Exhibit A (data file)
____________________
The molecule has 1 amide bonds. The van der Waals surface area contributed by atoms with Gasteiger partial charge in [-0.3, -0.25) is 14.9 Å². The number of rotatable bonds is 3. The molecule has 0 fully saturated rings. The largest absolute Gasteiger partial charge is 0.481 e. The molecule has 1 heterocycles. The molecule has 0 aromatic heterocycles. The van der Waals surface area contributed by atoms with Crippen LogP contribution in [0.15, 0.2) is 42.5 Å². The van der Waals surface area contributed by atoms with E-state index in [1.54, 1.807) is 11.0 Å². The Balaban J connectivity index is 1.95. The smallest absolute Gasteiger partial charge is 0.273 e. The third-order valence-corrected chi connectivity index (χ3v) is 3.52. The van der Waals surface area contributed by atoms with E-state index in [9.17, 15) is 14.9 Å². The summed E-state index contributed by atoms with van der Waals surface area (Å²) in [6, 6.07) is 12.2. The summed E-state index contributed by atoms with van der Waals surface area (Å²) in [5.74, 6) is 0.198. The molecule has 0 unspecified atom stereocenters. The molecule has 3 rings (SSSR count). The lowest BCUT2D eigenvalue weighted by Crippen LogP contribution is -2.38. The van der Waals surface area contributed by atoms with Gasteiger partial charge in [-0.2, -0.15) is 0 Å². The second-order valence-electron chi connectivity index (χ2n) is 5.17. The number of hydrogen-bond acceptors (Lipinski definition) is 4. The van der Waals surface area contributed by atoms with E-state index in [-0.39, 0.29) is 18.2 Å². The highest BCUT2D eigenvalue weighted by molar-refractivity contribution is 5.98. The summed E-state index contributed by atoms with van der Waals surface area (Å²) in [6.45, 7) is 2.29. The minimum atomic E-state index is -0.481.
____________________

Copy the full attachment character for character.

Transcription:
The molecule has 1 amide bonds. The van der Waals surface area contributed by atoms with Gasteiger partial charge in [-0.3, -0.25) is 14.9 Å². The number of rotatable bonds is 3. The molecule has 0 fully saturated rings. The largest absolute Gasteiger partial charge is 0.481 e. The molecule has 1 heterocycles. The molecule has 0 aromatic heterocycles. The van der Waals surface area contributed by atoms with Crippen LogP contribution in [0.15, 0.2) is 42.5 Å². The van der Waals surface area contributed by atoms with E-state index in [1.54, 1.807) is 11.0 Å². The Balaban J connectivity index is 1.95. The smallest absolute Gasteiger partial charge is 0.273 e. The third-order valence-corrected chi connectivity index (χ3v) is 3.52. The van der Waals surface area contributed by atoms with E-state index in [9.17, 15) is 14.9 Å². The summed E-state index contributed by atoms with van der Waals surface area (Å²) in [6, 6.07) is 12.2. The summed E-state index contributed by atoms with van der Waals surface area (Å²) in [5.74, 6) is 0.198. The molecule has 0 unspecified atom stereocenters. The molecule has 3 rings (SSSR count). The lowest BCUT2D eigenvalue weighted by Crippen LogP contribution is -2.38. The van der Waals surface area contributed by atoms with Gasteiger partial charge in [-0.2, -0.15) is 0 Å². The second-order valence-electron chi connectivity index (χ2n) is 5.17. The number of hydrogen-bond acceptors (Lipinski definition) is 4. The van der Waals surface area contributed by atoms with E-state index in [-0.39, 0.29) is 18.2 Å². The highest BCUT2D eigenvalue weighted by molar-refractivity contribution is 5.98. The summed E-state index contributed by atoms with van der Waals surface area (Å²) in [6.45, 7) is 2.29. The minimum atomic E-state index is -0.481.